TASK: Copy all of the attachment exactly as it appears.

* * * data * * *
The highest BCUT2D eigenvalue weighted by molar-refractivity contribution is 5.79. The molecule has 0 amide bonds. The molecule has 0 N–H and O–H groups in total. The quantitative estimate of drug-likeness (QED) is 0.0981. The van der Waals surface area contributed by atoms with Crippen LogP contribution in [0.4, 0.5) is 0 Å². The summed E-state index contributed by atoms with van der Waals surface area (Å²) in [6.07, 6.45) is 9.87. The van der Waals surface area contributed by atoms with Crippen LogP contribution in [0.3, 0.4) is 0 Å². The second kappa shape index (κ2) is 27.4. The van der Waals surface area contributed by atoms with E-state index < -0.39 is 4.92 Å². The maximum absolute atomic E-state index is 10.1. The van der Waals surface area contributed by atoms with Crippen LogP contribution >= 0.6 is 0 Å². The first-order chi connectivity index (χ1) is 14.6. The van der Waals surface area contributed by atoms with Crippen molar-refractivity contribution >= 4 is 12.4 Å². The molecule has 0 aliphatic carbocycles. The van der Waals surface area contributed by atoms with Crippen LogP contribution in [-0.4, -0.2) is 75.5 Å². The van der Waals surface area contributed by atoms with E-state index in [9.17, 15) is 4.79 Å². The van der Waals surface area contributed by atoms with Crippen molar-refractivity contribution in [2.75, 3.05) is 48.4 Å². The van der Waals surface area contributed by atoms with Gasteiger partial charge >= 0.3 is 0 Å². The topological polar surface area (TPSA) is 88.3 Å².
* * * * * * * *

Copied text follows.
The highest BCUT2D eigenvalue weighted by molar-refractivity contribution is 5.79. The molecule has 0 amide bonds. The molecule has 0 N–H and O–H groups in total. The quantitative estimate of drug-likeness (QED) is 0.0981. The van der Waals surface area contributed by atoms with Crippen LogP contribution in [0.4, 0.5) is 0 Å². The summed E-state index contributed by atoms with van der Waals surface area (Å²) in [6.07, 6.45) is 9.87. The van der Waals surface area contributed by atoms with Crippen LogP contribution in [0.3, 0.4) is 0 Å². The second kappa shape index (κ2) is 27.4. The van der Waals surface area contributed by atoms with E-state index < -0.39 is 4.92 Å². The maximum absolute atomic E-state index is 10.1. The van der Waals surface area contributed by atoms with Crippen LogP contribution >= 0.6 is 0 Å². The first-order chi connectivity index (χ1) is 14.6. The van der Waals surface area contributed by atoms with Crippen molar-refractivity contribution >= 4 is 12.4 Å². The molecule has 0 aliphatic carbocycles. The van der Waals surface area contributed by atoms with Crippen LogP contribution in [-0.4, -0.2) is 75.5 Å². The van der Waals surface area contributed by atoms with E-state index in [9.17, 15) is 4.79 Å². The van der Waals surface area contributed by atoms with Crippen molar-refractivity contribution in [2.75, 3.05) is 48.4 Å². The van der Waals surface area contributed by atoms with Gasteiger partial charge >= 0.3 is 0 Å². The topological polar surface area (TPSA) is 88.3 Å².